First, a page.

Essential Knowledge 3

Students should know that enslaved Indigenous people and Africans came from nations with diverse cultures and traditions and that they continued many of these traditions while enslaved.

 

What Else Should My Students Know?

3.A Indigenous peoples have always governed their own nations in the lands that are now the United States.

3.B Europeans enslaved millions of Indigenous people when they invaded the Americas. Other Indigenous communities were attacked through warfare, diseases, land dispossession and forced assimilation. 

3.C The rich cultures of Indigenous people persisted despite the colonial invasion. Many people are working to support the resurgence of Indigenous languages and ways of seeing the world.

3.D Africa is a continent that has always been home to many people, nations and cultures.

3.E Millions of people were brought against their will from Africa and enslaved in the Americas.

3.F Enslaved Africans brought skills, food, music, clothing, language and religious practices with them to the Americas‚ a cultural heritage that is still with us in our daily lives.

 

How Can I Teach This?

  • Learning about culture should begin with students exploring their own identities and identifying parts of their lives that constitute their home culture. Comparing similarities and differences between cultures in the classroom community will prepare students to consider more unfamiliar cultures.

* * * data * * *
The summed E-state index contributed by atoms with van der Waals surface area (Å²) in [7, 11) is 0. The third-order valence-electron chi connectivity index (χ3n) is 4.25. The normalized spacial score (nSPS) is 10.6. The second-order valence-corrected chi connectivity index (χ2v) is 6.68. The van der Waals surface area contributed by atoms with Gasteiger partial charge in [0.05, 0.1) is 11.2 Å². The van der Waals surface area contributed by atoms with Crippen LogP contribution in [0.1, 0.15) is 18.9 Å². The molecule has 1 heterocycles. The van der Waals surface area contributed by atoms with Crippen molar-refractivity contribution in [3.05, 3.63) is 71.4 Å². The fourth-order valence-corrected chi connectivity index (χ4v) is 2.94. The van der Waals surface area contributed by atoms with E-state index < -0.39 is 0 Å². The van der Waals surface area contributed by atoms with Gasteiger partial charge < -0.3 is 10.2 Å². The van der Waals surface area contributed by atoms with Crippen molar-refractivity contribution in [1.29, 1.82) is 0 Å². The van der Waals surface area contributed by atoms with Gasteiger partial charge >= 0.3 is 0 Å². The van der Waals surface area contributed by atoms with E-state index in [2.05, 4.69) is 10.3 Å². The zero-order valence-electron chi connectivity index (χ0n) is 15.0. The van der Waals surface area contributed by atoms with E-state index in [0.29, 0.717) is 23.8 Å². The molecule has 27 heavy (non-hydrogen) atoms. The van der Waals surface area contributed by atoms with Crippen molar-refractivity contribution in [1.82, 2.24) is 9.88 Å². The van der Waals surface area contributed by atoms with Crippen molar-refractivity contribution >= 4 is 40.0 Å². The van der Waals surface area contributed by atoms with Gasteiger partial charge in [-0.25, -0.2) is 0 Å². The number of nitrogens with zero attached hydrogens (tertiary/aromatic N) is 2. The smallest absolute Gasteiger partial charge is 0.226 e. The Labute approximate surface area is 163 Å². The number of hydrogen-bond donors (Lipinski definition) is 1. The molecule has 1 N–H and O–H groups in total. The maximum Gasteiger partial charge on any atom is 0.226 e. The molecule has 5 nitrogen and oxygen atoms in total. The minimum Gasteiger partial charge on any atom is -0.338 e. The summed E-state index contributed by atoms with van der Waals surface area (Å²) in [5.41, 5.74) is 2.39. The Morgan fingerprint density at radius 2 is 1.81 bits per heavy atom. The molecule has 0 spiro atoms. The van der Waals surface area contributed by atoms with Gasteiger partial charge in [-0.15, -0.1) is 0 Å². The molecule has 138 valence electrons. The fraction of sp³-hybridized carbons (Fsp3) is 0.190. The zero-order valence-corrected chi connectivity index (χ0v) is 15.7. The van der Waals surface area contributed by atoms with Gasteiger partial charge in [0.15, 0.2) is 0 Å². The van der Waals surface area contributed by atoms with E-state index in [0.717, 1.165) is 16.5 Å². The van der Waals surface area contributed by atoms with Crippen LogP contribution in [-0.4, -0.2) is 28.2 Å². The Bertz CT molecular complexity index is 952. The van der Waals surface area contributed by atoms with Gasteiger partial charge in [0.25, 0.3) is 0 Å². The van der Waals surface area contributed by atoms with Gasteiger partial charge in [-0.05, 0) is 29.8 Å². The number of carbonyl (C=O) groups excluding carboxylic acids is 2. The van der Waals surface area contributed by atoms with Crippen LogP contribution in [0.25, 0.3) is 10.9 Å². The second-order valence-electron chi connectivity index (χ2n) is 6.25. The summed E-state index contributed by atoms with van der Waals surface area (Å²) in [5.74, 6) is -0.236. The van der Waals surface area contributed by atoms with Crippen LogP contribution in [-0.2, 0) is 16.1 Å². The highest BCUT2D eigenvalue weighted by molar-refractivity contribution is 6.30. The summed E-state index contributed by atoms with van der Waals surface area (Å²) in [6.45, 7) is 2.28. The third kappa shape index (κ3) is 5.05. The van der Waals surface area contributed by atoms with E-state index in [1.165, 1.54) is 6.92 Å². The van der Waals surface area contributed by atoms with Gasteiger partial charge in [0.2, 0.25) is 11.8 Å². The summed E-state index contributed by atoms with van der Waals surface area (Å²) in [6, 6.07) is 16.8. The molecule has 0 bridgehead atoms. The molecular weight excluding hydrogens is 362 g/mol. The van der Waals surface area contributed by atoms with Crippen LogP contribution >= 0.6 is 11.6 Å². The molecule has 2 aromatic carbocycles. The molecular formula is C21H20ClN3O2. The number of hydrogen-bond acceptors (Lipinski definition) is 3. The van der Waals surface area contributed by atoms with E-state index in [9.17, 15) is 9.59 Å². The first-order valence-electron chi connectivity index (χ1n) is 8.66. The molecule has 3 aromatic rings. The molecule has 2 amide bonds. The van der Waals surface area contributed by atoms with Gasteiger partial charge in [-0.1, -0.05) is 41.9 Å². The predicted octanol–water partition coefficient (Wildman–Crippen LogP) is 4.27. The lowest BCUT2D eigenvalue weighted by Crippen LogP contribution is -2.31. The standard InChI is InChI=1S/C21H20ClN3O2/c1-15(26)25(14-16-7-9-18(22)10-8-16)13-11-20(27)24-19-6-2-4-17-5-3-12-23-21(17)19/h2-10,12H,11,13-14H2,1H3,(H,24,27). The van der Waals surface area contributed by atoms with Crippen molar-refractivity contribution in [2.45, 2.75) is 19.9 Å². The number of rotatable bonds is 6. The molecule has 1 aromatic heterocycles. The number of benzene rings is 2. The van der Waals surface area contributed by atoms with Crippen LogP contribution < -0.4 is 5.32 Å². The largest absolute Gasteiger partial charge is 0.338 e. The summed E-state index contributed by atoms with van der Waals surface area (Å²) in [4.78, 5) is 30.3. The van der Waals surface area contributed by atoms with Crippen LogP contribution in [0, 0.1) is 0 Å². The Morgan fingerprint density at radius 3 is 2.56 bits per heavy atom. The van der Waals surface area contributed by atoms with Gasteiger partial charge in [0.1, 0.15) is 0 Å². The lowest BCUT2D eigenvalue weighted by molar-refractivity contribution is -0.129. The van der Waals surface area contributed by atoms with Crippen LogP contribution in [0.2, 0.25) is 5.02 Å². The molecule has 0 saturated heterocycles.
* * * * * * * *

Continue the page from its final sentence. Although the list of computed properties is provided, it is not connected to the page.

• When teaching about other eras, nations and cultures, focus on similarities with students’ lives first before moving to discuss differences. Learning about “cultural universals” such as art forms, group rules, social organization, family structures, basic needs, language and celebrations helps students to recognize that people are bound together by similarities, regardless of group membership. 
  • Students should learn about music, arts, religion and food from a selection of nations. They should compare and contrast those experiences, asking: “What is the same about these traditions?” “What is different?” “How are these the same as and different from your culture?” Exploring the commonalities between students’ home cultures and the diverse cultures of Indigenous and African peoples will help students to have empathy for those who were enslaved. 
  • Use trade books that establish the humanity of Indigenous and African people before introducing the idea of enslavement. Choose books such as Bowwow Powwow and The People Shall Continue.
  • As you introduce the idea of slavery, use books that show the roots of enslaved people in their home cultures, such as Now Let Me Fly: The Story of a Slave Family, In the Time of Drums and Never Forgotten.

 

Return to the Teaching Hard History K-5 Framework

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Abolitionists William Still, Sojourner Truth, William Loyd Garrison, unidentified male and female slaves, and Black Union soldiers in front of American flag

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